Don’t get me wrong; I like a good fairytale. If I tried to list the number of films and stories I’ve seen and read with their roots in one fairytale or another, we would be here a very long time. And I can out-Disney any seven year old girl out there; I’m word perfect on pretty much every princess song they’ve ever written.
In almost every fairytale I’ve ever come across, the main action takes place over a timescale of days, weeks at a push. Cinderella falls in love with her prince over the course of an evening. Sleeping Beauty gets one hundred years, but since she’s asleep for most of them, she doesn’t even get to meet her prince until he’s already confirmed as her One True Love by breaking the spell. Still, at least he was human; I think I’d need more than three nights to fall in love with a Frog, even a talking one.
And Disney – love ’em or hate ’em – has only accentuated it. In their early formats, many fairytales had dark undertones and a happy ending wasn’t guaranteed. Well, a Disney movie without a happy ending wouldn’t be a Disney movie, and I’m not saying there’s no place for them. But, just to pick one example, three days to make a prince fall in love with you, without even the basic ploy of being able to talk to him… Failing miserably and turning into seafoam a la Hans Christian Anderson is a more realistic outcome than a shipboard wedding.
Funnily enough, Disney even referenced the phenomenon of insta-love in their most recent Princess blockbuster (Frozen, of course). I’ve seen plenty of people welcome Elsa and Kristoff’s astonishment that Anna wants to get engaged to someone she’d only met that day, calling it real progress on the unrealistic expectations set up by the Disney Princess franchise. However, I’ve not yet seen anyone mention that it’s immediately undermined by Anna and Kristoff supposedly falling in love after… two days. That second day made all the difference there, you see.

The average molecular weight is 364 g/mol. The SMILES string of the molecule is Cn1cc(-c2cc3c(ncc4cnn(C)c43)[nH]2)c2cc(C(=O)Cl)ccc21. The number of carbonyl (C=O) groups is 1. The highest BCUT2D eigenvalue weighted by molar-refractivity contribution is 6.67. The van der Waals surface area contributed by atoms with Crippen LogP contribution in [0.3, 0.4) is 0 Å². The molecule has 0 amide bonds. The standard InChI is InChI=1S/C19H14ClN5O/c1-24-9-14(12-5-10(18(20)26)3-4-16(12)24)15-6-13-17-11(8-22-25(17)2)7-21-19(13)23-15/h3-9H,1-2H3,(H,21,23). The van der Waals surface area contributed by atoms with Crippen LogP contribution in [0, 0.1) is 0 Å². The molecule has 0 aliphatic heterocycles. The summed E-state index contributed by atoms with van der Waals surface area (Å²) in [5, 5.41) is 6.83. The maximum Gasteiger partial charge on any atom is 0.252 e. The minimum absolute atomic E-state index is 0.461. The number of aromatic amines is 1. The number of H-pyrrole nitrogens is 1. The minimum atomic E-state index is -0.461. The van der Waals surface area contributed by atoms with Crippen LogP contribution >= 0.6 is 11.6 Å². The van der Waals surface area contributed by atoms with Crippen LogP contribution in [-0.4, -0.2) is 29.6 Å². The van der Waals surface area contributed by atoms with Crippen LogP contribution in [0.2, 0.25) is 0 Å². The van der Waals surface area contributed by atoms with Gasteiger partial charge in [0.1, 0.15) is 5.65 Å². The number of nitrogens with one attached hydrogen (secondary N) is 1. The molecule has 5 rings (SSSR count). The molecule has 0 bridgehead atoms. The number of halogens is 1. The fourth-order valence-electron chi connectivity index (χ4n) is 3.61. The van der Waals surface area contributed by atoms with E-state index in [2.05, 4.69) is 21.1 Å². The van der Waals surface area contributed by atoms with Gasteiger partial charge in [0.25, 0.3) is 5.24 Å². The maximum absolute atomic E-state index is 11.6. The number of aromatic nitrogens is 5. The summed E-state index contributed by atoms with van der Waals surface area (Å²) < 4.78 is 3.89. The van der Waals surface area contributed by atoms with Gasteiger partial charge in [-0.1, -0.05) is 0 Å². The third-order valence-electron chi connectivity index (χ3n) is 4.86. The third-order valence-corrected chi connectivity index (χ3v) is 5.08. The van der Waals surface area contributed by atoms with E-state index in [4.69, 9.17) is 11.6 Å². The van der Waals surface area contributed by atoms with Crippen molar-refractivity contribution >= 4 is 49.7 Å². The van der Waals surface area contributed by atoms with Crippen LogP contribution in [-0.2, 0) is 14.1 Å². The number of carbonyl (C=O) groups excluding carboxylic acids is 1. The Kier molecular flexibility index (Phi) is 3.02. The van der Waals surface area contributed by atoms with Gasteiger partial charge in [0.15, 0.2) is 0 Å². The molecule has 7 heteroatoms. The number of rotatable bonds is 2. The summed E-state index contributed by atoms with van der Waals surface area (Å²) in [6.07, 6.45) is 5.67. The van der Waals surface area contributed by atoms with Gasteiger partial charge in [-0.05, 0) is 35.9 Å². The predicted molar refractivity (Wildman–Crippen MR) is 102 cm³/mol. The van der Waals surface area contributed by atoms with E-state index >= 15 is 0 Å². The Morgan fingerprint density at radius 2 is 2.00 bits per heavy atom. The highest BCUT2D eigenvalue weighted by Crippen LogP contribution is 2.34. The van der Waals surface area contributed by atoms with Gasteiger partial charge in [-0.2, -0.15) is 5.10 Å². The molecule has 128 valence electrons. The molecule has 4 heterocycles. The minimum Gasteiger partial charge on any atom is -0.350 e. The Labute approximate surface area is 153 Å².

It’ll all come out in the draft…
I write romantic fantasy; possibly one of the least realistic genres in existence. If I want my readers to suspend disbelief long enough to invest in the story, any non-fantasy elements have to be as realistic as I can possibly make them. I’ve written passionate, explosive love affairs, slow-burning romances, friendships that blossom into more… and not one of them would be believable if I tried to squeeze that much character and relationship development into the space of a few days.
But one of the advantages of being a writer is that everyday frustrations make excellent story fodder. One of my future projects has grown out of just this exasperation. A loosely-linked series based around the theme of Happily Ever After, or rather, what actually happens after the curtain drops on the fairytales that everyone knows and loves.
What’s your view on fairytales – love ’em or loathe ’em? What are your particular pet peeves?